Wednesday, October 16, 2019

Creating a Successful Data and Analytics Program - Select the organizational structure (Part 3 of 6)

This is part 3 in a 6-part series about creating a successful Data and Analytics program. To read parts 1 or 2, please follow the links below.
And now on to part 3...

Step 2:  Select the organizational structure

It is obvious from the outset that a business must create some type of organizational structure around a Data and Analytics initiative as it requires the full-time effort of at least a small group of colleagues. There are four choices when selecting which organizational structure is right for your company, and all of them can lead to successful outcomes.
  1. Business unit led - When business units have distinct data sets and scale isn’t an issue, each business unit can make its own Data and Analytics decisions with limited coordination. This approach is very flexible but will typically lead to independent silos of data. This may or may not be an issue depending upon the structure of the business units within the company and their need or desire to share data. It is possible that data independence is a key driver to success. This approach can also be more expensive if multiple teams are building their own programs. That said, the cost can be minimized by at least having a central technical platform for everybody to share. Thus, it would just be the "business" portion of the program that would differ across units.
  2. Business unit led with central support - Business units make their own decisions but collaborate on selected initiatives. This is a slight modification to the first approach where the business units occasionally come together on specific use cases. This collaboration is a good way to standardize certain data. Let us say, for example, that multiple business units accept customer complaints and record them. There is benefit to standardizing the codes for the set of possible complaints as well as the business processes for accepting and recording said complaints so that the metrics can be compared and contrasted across the business units. Because there is no full-time, central team identifying opportunities for and governing these collaborations, corporate leadership as well as the leaders of the various business units need to be committed to this collaboration. It is easy to miss an opportunity or for business units to diverge again over time.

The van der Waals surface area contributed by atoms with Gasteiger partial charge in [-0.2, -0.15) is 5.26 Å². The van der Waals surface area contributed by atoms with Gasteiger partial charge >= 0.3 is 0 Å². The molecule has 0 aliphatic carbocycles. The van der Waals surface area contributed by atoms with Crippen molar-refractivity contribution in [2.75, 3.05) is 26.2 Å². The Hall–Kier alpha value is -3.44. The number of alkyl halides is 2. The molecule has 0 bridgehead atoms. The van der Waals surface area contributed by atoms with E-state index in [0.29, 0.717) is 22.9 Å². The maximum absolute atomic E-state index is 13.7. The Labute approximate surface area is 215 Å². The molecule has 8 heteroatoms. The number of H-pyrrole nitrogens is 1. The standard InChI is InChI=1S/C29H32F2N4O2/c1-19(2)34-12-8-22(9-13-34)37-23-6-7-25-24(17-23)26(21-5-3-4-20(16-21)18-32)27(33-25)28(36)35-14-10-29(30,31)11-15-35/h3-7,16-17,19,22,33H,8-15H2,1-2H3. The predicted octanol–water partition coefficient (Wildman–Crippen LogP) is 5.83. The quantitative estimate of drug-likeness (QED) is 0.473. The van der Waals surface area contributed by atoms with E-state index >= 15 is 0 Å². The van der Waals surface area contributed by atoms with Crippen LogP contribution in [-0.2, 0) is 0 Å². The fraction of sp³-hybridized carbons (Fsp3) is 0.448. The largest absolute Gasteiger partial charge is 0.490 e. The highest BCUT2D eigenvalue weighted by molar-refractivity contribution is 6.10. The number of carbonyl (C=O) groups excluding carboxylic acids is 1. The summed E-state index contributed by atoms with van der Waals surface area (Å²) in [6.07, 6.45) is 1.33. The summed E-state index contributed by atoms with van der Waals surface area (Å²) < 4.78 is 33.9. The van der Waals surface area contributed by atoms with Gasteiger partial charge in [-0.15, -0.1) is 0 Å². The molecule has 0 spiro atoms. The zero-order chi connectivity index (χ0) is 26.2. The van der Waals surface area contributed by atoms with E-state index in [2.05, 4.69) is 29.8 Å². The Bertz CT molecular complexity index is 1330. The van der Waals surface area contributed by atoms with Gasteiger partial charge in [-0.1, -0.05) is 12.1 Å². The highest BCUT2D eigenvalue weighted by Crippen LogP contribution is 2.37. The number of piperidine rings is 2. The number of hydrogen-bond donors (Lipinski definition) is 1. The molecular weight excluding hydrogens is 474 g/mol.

3. Center of Excellence - An independent center oversees the company’s Data and Analytics while business units pursue initiatives under the CoE’s guidance and coordination. This is the middle-of-the-road approach where a smaller, central team takes on the responsibility of identifying opportunities for collaboration and governing the use cases, but the business units are also allowed a significant degree of freedom through self-service capabilities. The CoE must truly be empowered by corporate leadership to serve in this governance capacity, and they also need the right approach and mindset to build a grass-roots movement of collaboration and self-service in addition to the top-down mandate.
  4. Fully centralized - The corporate center takes direct responsibility for identifying, prioritizing, and implementing all initiatives. In this case, business units are still involved but primarily to consult as subject matter experts on the data they use and their business processes. This approach allows the company to impose the highest level of governance, but it can be difficult and expensive to build a single team large enough to satisfy all of the data needs without becoming a bottleneck. Caution must also be taken to ensure that pursuing a "single source of truth" does not overshadow the actual, real-world needs of the business units. The program should always allow for some degree of governed flexibility.
The Center of Excellence approach is commonly agreed upon as the most flexible and advantageous approach with the fewest limitations. It is also statistically the most successful approach when implementing a new platform from scratch as it provides a small base of knowledge and skills while allowing for flexibility within the business units to execute according to their specific needs as skill sets are acquired and new tools and techniques adopted. This doesn't mean that the CoE is right for every company, but I tend to start there and ask, "why not?" when making the choice. One primary consideration is that the CoE approach requires business units to self-serve versus the fully centralized approach. It is important to consider if your company can make the commitment to place or train the right colleagues to serve these roles within the different business units.

In part 4 of the series, we will perform a proof-of-concept...

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